Information Search Tactics
By Marcia J. Bates
School of Librarianship, University of Washington, Seattle, WA 98195
Journal of the American Society for Information Science, v. 30, July 1979, p. 205-214
Received September 12, 1978; revised February 12, 1979. © 1979 by John Wiley & Sons, Inc.
As part of the study of human information search strategy, the concept of the search tactic, or move made to further a search, is introduced. Twenty-nine tactics are named, defined, and discussed in four categories: monitoring, file structure, search formulation, and term. Implications of the search tactics for research in search strategy are considered. The search tactics are intended to be practically useful in information searching. This approach to searching is designed to be general, yet nontrivial; it is applicable to both bibliographic and reference searches and in both manual and on-line systems.
For all the developments in automated and semiautomated information retrieval, nothing yet matches the ability of experienced human searchers—whether known as “information specialists” or “reference librarians”—who move skillfully among an enormous range of resources, both manual and on-line, to develop bibliographies or answer questions. We know discouragingly little about just what those skills are and how they develop; we cannot yet define what it is that an experienced searcher knows that a beginner does not.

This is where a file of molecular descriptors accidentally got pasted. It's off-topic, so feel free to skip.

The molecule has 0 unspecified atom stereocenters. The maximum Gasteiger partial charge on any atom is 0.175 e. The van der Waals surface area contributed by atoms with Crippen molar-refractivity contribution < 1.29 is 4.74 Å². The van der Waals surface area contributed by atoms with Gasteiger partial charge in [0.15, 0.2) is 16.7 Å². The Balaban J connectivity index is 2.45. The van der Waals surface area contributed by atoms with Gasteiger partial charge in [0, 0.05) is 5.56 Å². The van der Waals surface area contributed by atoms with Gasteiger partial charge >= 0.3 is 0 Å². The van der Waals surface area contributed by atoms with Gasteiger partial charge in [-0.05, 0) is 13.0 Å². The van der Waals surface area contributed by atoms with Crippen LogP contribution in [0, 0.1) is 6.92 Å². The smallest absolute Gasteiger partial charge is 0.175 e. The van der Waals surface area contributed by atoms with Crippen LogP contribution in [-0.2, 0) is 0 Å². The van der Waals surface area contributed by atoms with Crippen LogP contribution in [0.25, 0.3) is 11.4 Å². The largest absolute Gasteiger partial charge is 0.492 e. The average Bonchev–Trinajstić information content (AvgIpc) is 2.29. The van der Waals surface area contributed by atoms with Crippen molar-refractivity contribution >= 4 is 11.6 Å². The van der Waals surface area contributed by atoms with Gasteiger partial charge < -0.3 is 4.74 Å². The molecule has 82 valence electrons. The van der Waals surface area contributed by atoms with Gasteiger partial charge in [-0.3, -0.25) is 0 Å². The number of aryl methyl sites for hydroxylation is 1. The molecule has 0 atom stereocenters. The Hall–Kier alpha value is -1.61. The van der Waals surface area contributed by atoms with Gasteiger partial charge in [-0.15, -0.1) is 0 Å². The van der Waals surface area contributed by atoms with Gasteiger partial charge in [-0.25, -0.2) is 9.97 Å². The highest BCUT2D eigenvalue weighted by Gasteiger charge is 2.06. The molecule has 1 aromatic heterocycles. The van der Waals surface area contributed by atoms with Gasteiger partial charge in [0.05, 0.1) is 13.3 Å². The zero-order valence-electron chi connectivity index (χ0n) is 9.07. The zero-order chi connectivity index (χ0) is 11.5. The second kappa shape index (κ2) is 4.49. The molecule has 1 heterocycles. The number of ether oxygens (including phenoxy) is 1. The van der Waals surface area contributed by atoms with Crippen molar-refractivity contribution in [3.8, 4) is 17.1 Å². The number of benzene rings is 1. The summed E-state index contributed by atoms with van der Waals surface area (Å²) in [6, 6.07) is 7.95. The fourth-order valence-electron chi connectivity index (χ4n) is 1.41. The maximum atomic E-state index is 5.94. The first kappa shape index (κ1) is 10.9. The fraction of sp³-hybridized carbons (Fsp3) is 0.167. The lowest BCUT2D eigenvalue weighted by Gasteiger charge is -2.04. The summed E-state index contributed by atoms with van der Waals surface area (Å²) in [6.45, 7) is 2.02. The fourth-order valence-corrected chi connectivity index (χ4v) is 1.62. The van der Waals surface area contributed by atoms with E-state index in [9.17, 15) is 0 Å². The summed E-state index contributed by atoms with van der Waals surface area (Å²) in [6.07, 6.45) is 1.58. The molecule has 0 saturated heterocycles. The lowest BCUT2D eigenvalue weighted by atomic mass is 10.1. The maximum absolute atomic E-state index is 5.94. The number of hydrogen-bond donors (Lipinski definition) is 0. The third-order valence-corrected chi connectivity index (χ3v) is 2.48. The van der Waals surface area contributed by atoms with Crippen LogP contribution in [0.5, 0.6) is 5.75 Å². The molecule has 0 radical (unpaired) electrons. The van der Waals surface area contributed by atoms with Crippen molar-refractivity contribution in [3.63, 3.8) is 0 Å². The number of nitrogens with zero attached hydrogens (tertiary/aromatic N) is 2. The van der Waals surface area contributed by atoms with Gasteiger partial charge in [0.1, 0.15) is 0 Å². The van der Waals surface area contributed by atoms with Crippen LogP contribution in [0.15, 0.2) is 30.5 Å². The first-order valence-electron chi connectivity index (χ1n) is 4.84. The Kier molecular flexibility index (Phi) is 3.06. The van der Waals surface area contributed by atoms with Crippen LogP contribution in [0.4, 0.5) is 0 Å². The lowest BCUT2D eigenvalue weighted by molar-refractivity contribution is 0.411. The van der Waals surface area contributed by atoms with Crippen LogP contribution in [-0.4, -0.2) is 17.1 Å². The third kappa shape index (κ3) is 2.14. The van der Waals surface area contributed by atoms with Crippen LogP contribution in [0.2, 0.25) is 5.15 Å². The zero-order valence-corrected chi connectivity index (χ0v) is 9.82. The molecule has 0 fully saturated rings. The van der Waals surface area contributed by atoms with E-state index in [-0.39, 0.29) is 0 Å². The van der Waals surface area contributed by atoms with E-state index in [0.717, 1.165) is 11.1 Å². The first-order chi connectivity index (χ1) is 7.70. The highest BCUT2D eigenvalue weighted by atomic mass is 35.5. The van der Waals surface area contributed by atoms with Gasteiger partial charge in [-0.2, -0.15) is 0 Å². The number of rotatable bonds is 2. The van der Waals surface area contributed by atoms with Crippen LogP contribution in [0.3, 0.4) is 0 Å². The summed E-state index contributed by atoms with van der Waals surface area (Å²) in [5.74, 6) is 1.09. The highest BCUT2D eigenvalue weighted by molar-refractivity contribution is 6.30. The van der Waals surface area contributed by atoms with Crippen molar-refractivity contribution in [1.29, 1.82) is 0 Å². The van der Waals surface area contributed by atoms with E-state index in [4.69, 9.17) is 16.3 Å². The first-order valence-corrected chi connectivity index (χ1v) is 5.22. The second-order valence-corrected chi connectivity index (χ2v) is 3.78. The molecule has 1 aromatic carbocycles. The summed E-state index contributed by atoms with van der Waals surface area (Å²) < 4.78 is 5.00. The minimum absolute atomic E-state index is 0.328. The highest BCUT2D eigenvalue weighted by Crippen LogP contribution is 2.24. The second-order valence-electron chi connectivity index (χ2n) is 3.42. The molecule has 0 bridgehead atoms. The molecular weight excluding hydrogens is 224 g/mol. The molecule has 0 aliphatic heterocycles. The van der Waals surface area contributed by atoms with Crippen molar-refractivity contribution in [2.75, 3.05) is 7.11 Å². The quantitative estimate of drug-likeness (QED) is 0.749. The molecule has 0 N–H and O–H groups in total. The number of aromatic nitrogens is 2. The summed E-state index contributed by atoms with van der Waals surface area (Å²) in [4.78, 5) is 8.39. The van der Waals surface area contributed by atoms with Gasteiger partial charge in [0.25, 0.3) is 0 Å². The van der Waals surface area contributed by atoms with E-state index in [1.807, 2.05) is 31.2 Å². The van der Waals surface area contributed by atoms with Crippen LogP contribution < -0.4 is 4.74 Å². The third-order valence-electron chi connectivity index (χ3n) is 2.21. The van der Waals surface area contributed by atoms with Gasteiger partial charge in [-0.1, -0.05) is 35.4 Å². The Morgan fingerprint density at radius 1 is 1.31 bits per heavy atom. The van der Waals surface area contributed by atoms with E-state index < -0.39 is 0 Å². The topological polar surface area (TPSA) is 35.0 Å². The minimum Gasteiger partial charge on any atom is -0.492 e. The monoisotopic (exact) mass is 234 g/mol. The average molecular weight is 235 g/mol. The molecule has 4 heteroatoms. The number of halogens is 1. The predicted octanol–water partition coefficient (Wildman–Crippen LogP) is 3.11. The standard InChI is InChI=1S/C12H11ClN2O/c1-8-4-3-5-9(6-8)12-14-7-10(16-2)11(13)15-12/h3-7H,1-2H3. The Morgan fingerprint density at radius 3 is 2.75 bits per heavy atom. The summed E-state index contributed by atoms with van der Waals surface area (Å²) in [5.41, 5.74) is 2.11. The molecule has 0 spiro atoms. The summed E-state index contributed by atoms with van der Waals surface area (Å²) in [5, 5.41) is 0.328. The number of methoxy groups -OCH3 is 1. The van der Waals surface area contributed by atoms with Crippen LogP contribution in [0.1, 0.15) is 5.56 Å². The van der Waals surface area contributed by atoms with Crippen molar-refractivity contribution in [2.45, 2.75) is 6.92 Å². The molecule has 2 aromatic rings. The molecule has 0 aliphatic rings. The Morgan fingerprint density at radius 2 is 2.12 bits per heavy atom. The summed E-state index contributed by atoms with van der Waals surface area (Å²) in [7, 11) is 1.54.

In this article, the concept of the information search tactic is introduced and various particular tactics are named and described. These tactics are designed to be of assistance to the searcher while in the process of searching, and secondarily in teaching fledgling searchers their work. They may also suggest various lines of research on search strategy, including, ultimately, efforts to describe and distinguish the skills of the experienced searcher.
The plan of this article is first to give a brief literature review of human information.